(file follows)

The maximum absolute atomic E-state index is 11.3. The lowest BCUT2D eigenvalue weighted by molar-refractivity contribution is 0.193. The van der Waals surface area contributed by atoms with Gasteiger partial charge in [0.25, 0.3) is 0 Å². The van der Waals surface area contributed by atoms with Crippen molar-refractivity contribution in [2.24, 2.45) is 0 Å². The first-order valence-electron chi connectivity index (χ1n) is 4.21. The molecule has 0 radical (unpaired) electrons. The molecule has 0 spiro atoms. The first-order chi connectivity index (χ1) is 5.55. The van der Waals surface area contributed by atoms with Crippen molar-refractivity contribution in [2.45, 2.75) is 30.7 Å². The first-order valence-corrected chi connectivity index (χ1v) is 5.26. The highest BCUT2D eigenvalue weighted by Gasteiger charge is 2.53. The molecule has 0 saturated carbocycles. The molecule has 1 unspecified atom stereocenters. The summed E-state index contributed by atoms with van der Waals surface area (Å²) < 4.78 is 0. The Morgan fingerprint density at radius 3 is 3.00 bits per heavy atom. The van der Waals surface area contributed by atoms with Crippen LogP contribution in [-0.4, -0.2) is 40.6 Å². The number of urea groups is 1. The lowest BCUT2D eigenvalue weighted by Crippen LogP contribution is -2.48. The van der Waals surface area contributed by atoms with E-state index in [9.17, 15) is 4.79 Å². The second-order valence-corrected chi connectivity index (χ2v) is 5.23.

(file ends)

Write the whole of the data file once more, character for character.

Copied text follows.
The maximum absolute atomic E-state index is 11.3. The lowest BCUT2D eigenvalue weighted by molar-refractivity contribution is 0.193. The van der Waals surface area contributed by atoms with Gasteiger partial charge in [0.25, 0.3) is 0 Å². The van der Waals surface area contributed by atoms with Crippen molar-refractivity contribution in [2.24, 2.45) is 0 Å². The first-order valence-electron chi connectivity index (χ1n) is 4.21. The molecule has 0 radical (unpaired) electrons. The molecule has 0 spiro atoms. The first-order chi connectivity index (χ1) is 5.55. The van der Waals surface area contributed by atoms with Crippen molar-refractivity contribution in [2.45, 2.75) is 30.7 Å². The first-order valence-corrected chi connectivity index (χ1v) is 5.26. The highest BCUT2D eigenvalue weighted by Gasteiger charge is 2.53. The molecule has 0 saturated carbocycles. The molecule has 1 unspecified atom stereocenters. The summed E-state index contributed by atoms with van der Waals surface area (Å²) < 4.78 is 0. The Morgan fingerprint density at radius 3 is 3.00 bits per heavy atom. The van der Waals surface area contributed by atoms with Crippen LogP contribution in [-0.4, -0.2) is 40.6 Å². The number of urea groups is 1. The lowest BCUT2D eigenvalue weighted by Crippen LogP contribution is -2.48. The van der Waals surface area contributed by atoms with E-state index in [9.17, 15) is 4.79 Å². The second-order valence-corrected chi connectivity index (χ2v) is 5.23.